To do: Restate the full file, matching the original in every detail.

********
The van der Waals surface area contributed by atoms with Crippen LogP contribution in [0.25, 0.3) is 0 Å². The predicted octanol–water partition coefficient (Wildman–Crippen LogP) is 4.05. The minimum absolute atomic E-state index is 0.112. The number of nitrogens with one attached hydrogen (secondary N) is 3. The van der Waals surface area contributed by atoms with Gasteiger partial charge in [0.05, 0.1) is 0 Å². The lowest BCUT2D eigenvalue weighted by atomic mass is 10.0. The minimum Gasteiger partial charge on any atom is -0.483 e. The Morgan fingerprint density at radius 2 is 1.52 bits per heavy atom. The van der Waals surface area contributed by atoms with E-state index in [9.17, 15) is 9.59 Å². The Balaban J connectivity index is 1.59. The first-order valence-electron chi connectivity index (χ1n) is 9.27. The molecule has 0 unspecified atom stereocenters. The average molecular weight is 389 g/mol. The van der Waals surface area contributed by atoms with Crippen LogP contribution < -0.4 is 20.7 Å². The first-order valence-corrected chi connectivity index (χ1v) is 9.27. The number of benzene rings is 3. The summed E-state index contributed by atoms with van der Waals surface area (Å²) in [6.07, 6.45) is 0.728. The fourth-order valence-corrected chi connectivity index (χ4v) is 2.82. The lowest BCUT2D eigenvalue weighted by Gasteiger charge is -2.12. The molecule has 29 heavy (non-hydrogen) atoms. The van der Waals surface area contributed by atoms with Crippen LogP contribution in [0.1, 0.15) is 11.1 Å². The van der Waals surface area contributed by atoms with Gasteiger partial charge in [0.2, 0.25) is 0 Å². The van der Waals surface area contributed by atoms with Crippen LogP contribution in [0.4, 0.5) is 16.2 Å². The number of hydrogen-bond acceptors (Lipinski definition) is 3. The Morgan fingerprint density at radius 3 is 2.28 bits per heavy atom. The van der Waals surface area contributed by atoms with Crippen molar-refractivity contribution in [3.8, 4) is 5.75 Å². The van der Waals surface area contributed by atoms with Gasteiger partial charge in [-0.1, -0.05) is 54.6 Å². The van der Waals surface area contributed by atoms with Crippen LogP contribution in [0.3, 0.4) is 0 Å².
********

The van der Waals surface area contributed by atoms with Crippen LogP contribution in [0.25, 0.3) is 0 Å². The predicted octanol–water partition coefficient (Wildman–Crippen LogP) is 4.05. The minimum absolute atomic E-state index is 0.112. The number of nitrogens with one attached hydrogen (secondary N) is 3. The van der Waals surface area contributed by atoms with Gasteiger partial charge in [0.05, 0.1) is 0 Å². The lowest BCUT2D eigenvalue weighted by atomic mass is 10.0. The minimum Gasteiger partial charge on any atom is -0.483 e. The Morgan fingerprint density at radius 2 is 1.52 bits per heavy atom. The van der Waals surface area contributed by atoms with E-state index in [9.17, 15) is 9.59 Å². The Balaban J connectivity index is 1.59. The first-order valence-electron chi connectivity index (χ1n) is 9.27. The molecule has 0 unspecified atom stereocenters. The average molecular weight is 389 g/mol. The van der Waals surface area contributed by atoms with Crippen LogP contribution < -0.4 is 20.7 Å². The first-order valence-corrected chi connectivity index (χ1v) is 9.27. The number of benzene rings is 3. The summed E-state index contributed by atoms with van der Waals surface area (Å²) in [6.07, 6.45) is 0.728. The fourth-order valence-corrected chi connectivity index (χ4v) is 2.82. The lowest BCUT2D eigenvalue weighted by Gasteiger charge is -2.12. The molecule has 29 heavy (non-hydrogen) atoms. The van der Waals surface area contributed by atoms with Crippen LogP contribution in [0.1, 0.15) is 11.1 Å². The van der Waals surface area contributed by atoms with Gasteiger partial charge in [0.2, 0.25) is 0 Å². The van der Waals surface area contributed by atoms with Crippen LogP contribution in [0.4, 0.5) is 16.2 Å². The number of hydrogen-bond acceptors (Lipinski definition) is 3. The Morgan fingerprint density at radius 3 is 2.28 bits per heavy atom. The van der Waals surface area contributed by atoms with Crippen molar-refractivity contribution in [3.8, 4) is 5.75 Å². The van der Waals surface area contributed by atoms with Gasteiger partial charge in [-0.1, -0.05) is 54.6 Å². The van der Waals surface area contributed by atoms with Crippen LogP contribution in [0.3, 0.4) is 0 Å².